Once you have samples, you also need to make sizes. If you send your stuff to China, they’ll do a sizing package for you, but that’s kind of missing in domestic production. Most factories here are too small to do it themselves, so you have to send it to a grader who then does the sizing. The grader will arrange the sizes on your fabric in a way that tries to save as much as possible; it comes as a big piece of paper. That gets sent to the factory, and then the factory cuts and manufactures it. If you’re doing a placement print where you always want the print to be in the same place, like a big flower on the front of a shirt, then you have to account for how much fabric you’re going to waste. Or if you’re dying fabric, you need to send it to a dyehouse and then to the factory. There’s a lot to figure out.
How do you decide your price points? What percentage of the final price should a designer expect to see?
If you’re wholesaling, stores will usually have a markup of 2.3-2.5 times the wholesale price. I expect them to do 2.3. That means if they’re selling a dress for $400, then I sold it to them for roughly $173. I try as much as possible for my costs to be half of that, or $86. So I would profit $86 and the store would make $227. It’s a hard market. The retailers really want to make sure they’re making a certain margin. And for designers, there’s a lot of other costs involved like tradeshows, models, photoshoots, lookbooks. You don’t get your money back for those things and they can really add up. Renting a studio for a photoshoot can easily cost $1000 for one day.
How have you connected with your retailers? Do you attend tradeshows?
Yes. Last year I did Capsule in New York and Brand Assembly in LA. This year I’m doing Woman in New York. I connected with my international retailers at tradeshows, and others through word of mouth or friend introductions. Tradeshows are very expensive. For clothing, a booth is anywhere from $3000-$6000. Jewelry and accessories are a bit less, but still expensive. I think there’s a lot of designers that shouldn’t do tradeshows because they don’t like talking to people. That’s ok, but you have to put your best foot forward and make sure whoever’s repping your brand is going to be friendly and approachable. I came from retail and like talking to people. I want buyers to know me and put a face to the brand. I want them to know I’m the one that’s accountable to them.
FASHION INDUSTRY FACTS & STATS
Starting a clothing line takes a considerable amount of upfront capital. How have you been able to find and sustain funding?
It’s more of an ongoing thing for me. When I started, I was working at Phillip Lim in retail four days a week. I still work there, but only once a week. I’m slowly weaning off and working on this more and more. Everything I make I put back into the business. I started with some savings, like $15,000, which isn’t really enough. There’s also competitions and grants. I haven’t won one yet, but I was part of Design Entrepreneurs NYC, which is kind of a “mini MBA” program in conjunction with FIT. They accept 35 designers for a summer program and assign you a mentor, a financial advisor, and a bunch of other stuff. The winner gets $25,000. There are other things for young designers like the CFDA Fashion Incubator and Ecco Domani grant. Sponsorships help. I’m doing a presentation during fashion week that’s in partnership with YouTube. They’re covering the models and the space, so hopefully I won’t have to spend that much!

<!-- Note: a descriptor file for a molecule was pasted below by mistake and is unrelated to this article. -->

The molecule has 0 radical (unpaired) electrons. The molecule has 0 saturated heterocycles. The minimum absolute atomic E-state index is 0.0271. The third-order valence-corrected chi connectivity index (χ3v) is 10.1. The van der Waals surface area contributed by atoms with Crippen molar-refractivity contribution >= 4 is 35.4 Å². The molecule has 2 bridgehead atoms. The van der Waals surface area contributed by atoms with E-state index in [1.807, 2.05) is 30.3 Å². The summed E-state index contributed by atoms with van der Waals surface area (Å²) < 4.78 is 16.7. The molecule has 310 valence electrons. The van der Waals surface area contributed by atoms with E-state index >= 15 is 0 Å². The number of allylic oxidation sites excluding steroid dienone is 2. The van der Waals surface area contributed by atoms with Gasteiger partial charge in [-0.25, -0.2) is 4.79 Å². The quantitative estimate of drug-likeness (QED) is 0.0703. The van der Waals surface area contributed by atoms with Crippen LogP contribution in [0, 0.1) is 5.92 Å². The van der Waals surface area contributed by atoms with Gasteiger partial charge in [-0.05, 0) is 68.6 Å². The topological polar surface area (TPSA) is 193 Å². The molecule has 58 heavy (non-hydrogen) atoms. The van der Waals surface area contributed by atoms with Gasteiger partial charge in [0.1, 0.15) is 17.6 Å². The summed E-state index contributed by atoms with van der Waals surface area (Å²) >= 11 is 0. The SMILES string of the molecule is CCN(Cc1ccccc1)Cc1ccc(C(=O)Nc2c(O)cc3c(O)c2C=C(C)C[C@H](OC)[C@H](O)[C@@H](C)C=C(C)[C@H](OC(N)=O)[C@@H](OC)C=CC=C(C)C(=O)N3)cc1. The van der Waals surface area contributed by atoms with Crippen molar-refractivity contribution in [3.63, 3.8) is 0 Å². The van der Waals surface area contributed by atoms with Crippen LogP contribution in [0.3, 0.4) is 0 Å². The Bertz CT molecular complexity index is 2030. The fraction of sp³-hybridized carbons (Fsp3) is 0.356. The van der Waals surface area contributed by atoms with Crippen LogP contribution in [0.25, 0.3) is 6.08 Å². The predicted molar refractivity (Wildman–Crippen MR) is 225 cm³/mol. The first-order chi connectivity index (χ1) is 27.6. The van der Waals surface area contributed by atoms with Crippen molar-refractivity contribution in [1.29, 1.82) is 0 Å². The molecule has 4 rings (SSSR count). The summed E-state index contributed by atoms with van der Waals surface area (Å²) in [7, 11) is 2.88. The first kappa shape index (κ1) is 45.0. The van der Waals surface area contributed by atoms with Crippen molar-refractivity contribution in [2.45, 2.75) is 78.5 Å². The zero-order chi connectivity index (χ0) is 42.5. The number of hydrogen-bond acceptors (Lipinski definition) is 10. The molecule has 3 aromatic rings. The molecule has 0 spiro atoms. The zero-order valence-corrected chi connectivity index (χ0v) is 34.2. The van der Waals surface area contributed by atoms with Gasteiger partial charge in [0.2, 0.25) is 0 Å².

A presentation during fashion week is exciting. How did that come about? Do you work with a press rep?
Brand Assembly is really supportive of small brands. They run a tradeshow but will also help you with e-commerce, shipping logistics, all sorts of things. They set up the partnership with YouTube and chose six designers to do these presentations. I just started working with a press rep, Christina Tung, but before that all the press I’ve gotten has been organic, including the Racked Young Guns thing. Racked has a good relationship with Of a Kind, so I think that’s how I’ve been on their radar. They also posted an open-call for nominees online, so my friends nominated me. I did a little meet-talk thing with Cynthia Rowley for SyleCaster.com. My good friend is a friend of the editor, Laurel Pinson, so they set that up. I’ve been really lucky.
What do you find challenging as a young designer?
Financials are very daunting. I’m 25 and just came out of school, so what I think is a very expensive price for a studio or a photographer is really not a big deal in the grand scheme of things. I recently started working with an accountant who has a lot of brands like mine. It’s been helpful to have someone look at my financials and be like, “You’re spending a bit too much here” or “You should spend a little more there.” I don’t know yet what’s normal, so it’s good to talk to someone who has experience. Other than that, just keeping faith and believing in it. Like, yes this is really hard right now and it will always be hard, but in a few years it’s very possible that it could be doing really well and making money. It can be challenging to keep that in mind.
Any last advice for a designer wanting to start their own line?
Do a business plan, but keep it open and don’t be too rigid with your plans. Be very accepting of changes that come. Say yes to a lot of things, but don’t be afraid to say no. Don’t feel like you have to say yes to every opportunity if it doesn’t feel like it’s in line with your vision.
Thiel, Peter. Zero to One: Notes on Startups, or How to Build the Future. New York, NY: Crown Business, 2014.
Thomas, Dana. Deluxe: How Luxury Lost Its Luster. New York, NY: Penguin Books, 2007.
More on Nikki
Grinspan, Izzy. “Meet the Racked Young Guns Class of 2014.” www.racked.com. July 23, 2014.
Pifer, Carly. “Meet the Designer: Nikki Chasin.” www.ofakind.com. Undated.
Pfander, Catherine Blair. “The Graduates: Parsons Senior Nikki Chasin’s Thesis Collection is an Homage to Her Grandmothers.” www.nbcnewyork.com. Undated.